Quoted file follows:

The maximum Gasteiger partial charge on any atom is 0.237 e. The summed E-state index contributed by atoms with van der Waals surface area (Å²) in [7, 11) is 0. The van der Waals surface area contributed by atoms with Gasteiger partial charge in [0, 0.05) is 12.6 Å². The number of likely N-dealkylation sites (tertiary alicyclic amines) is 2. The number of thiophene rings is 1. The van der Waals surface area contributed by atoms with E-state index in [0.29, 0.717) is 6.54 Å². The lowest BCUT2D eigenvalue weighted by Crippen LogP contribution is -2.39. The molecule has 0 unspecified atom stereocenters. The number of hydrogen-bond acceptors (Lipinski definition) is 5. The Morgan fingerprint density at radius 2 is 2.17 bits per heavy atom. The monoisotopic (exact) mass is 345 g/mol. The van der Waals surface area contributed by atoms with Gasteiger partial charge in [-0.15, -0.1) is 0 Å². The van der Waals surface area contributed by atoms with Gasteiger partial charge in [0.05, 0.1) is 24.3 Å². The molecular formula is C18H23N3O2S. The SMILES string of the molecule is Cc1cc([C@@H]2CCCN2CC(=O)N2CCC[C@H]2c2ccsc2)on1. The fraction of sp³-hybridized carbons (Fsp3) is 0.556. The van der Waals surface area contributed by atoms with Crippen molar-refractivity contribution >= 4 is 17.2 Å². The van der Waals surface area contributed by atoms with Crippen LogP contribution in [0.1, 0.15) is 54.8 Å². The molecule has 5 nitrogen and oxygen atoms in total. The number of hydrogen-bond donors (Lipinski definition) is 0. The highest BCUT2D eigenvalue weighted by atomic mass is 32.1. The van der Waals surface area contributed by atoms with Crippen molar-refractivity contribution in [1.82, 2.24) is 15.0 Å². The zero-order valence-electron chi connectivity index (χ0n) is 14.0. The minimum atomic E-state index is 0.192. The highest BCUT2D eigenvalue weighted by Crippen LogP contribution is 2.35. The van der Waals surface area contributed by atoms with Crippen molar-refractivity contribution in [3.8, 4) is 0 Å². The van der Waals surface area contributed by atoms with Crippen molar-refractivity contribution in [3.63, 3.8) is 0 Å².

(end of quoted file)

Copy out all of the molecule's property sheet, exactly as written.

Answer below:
The maximum Gasteiger partial charge on any atom is 0.237 e. The summed E-state index contributed by atoms with van der Waals surface area (Å²) in [7, 11) is 0. The van der Waals surface area contributed by atoms with Gasteiger partial charge in [0, 0.05) is 12.6 Å². The number of likely N-dealkylation sites (tertiary alicyclic amines) is 2. The number of thiophene rings is 1. The van der Waals surface area contributed by atoms with E-state index in [0.29, 0.717) is 6.54 Å². The lowest BCUT2D eigenvalue weighted by Crippen LogP contribution is -2.39. The molecule has 0 unspecified atom stereocenters. The number of hydrogen-bond acceptors (Lipinski definition) is 5. The Morgan fingerprint density at radius 2 is 2.17 bits per heavy atom. The monoisotopic (exact) mass is 345 g/mol. The van der Waals surface area contributed by atoms with Gasteiger partial charge in [-0.15, -0.1) is 0 Å². The van der Waals surface area contributed by atoms with Gasteiger partial charge in [0.05, 0.1) is 24.3 Å². The molecular formula is C18H23N3O2S. The SMILES string of the molecule is Cc1cc([C@@H]2CCCN2CC(=O)N2CCC[C@H]2c2ccsc2)on1. The fraction of sp³-hybridized carbons (Fsp3) is 0.556. The van der Waals surface area contributed by atoms with Crippen molar-refractivity contribution >= 4 is 17.2 Å². The van der Waals surface area contributed by atoms with Crippen LogP contribution in [0.1, 0.15) is 54.8 Å². The molecule has 5 nitrogen and oxygen atoms in total. The number of hydrogen-bond donors (Lipinski definition) is 0. The highest BCUT2D eigenvalue weighted by atomic mass is 32.1. The van der Waals surface area contributed by atoms with Crippen molar-refractivity contribution in [1.82, 2.24) is 15.0 Å². The zero-order valence-electron chi connectivity index (χ0n) is 14.0. The minimum atomic E-state index is 0.192. The highest BCUT2D eigenvalue weighted by Crippen LogP contribution is 2.35. The van der Waals surface area contributed by atoms with Crippen molar-refractivity contribution in [3.8, 4) is 0 Å². The van der Waals surface area contributed by atoms with Crippen molar-refractivity contribution in [3.63, 3.8) is 0 Å².